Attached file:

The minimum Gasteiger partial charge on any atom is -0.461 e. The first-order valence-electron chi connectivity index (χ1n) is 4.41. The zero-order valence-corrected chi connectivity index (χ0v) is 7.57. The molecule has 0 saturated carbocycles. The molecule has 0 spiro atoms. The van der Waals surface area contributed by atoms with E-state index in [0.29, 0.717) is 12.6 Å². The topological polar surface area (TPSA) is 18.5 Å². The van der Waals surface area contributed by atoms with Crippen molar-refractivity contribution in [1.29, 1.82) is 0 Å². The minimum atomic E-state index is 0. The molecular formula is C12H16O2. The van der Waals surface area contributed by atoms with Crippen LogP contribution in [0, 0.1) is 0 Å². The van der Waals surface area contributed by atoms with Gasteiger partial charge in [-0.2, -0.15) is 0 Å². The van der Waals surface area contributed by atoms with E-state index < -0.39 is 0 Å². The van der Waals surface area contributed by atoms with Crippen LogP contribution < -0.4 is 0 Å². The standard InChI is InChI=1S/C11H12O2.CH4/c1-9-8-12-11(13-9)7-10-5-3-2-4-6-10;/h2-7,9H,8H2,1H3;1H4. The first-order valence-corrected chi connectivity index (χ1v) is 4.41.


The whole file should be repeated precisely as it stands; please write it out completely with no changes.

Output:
The minimum Gasteiger partial charge on any atom is -0.461 e. The first-order valence-electron chi connectivity index (χ1n) is 4.41. The zero-order valence-corrected chi connectivity index (χ0v) is 7.57. The molecule has 0 saturated carbocycles. The molecule has 0 spiro atoms. The van der Waals surface area contributed by atoms with E-state index in [0.29, 0.717) is 12.6 Å². The topological polar surface area (TPSA) is 18.5 Å². The van der Waals surface area contributed by atoms with Crippen molar-refractivity contribution in [1.29, 1.82) is 0 Å². The minimum atomic E-state index is 0. The molecular formula is C12H16O2. The van der Waals surface area contributed by atoms with Crippen LogP contribution in [0, 0.1) is 0 Å². The van der Waals surface area contributed by atoms with Gasteiger partial charge in [-0.2, -0.15) is 0 Å². The van der Waals surface area contributed by atoms with E-state index < -0.39 is 0 Å². The van der Waals surface area contributed by atoms with Crippen LogP contribution < -0.4 is 0 Å². The standard InChI is InChI=1S/C11H12O2.CH4/c1-9-8-12-11(13-9)7-10-5-3-2-4-6-10;/h2-7,9H,8H2,1H3;1H4. The first-order valence-corrected chi connectivity index (χ1v) is 4.41.